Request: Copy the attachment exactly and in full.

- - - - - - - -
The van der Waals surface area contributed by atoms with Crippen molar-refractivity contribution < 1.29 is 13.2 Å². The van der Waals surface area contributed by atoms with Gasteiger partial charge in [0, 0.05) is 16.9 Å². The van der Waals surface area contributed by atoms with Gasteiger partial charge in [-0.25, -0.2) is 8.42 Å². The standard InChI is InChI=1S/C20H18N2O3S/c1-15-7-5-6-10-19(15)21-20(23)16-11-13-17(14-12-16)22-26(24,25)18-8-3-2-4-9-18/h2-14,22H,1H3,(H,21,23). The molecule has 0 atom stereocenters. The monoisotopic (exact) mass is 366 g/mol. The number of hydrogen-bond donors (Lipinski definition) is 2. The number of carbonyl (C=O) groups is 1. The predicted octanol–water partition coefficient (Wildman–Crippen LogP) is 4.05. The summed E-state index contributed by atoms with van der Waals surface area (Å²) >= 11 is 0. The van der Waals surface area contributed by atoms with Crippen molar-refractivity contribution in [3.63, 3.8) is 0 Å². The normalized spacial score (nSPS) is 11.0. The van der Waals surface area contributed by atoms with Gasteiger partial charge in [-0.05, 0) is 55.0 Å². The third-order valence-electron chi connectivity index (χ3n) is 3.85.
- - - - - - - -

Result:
The van der Waals surface area contributed by atoms with Crippen molar-refractivity contribution < 1.29 is 13.2 Å². The van der Waals surface area contributed by atoms with Gasteiger partial charge in [0, 0.05) is 16.9 Å². The van der Waals surface area contributed by atoms with Gasteiger partial charge in [-0.25, -0.2) is 8.42 Å². The standard InChI is InChI=1S/C20H18N2O3S/c1-15-7-5-6-10-19(15)21-20(23)16-11-13-17(14-12-16)22-26(24,25)18-8-3-2-4-9-18/h2-14,22H,1H3,(H,21,23). The molecule has 0 atom stereocenters. The monoisotopic (exact) mass is 366 g/mol. The number of hydrogen-bond donors (Lipinski definition) is 2. The number of carbonyl (C=O) groups is 1. The predicted octanol–water partition coefficient (Wildman–Crippen LogP) is 4.05. The summed E-state index contributed by atoms with van der Waals surface area (Å²) >= 11 is 0. The van der Waals surface area contributed by atoms with Crippen molar-refractivity contribution in [3.63, 3.8) is 0 Å². The normalized spacial score (nSPS) is 11.0. The van der Waals surface area contributed by atoms with Gasteiger partial charge in [-0.05, 0) is 55.0 Å². The third-order valence-electron chi connectivity index (χ3n) is 3.85.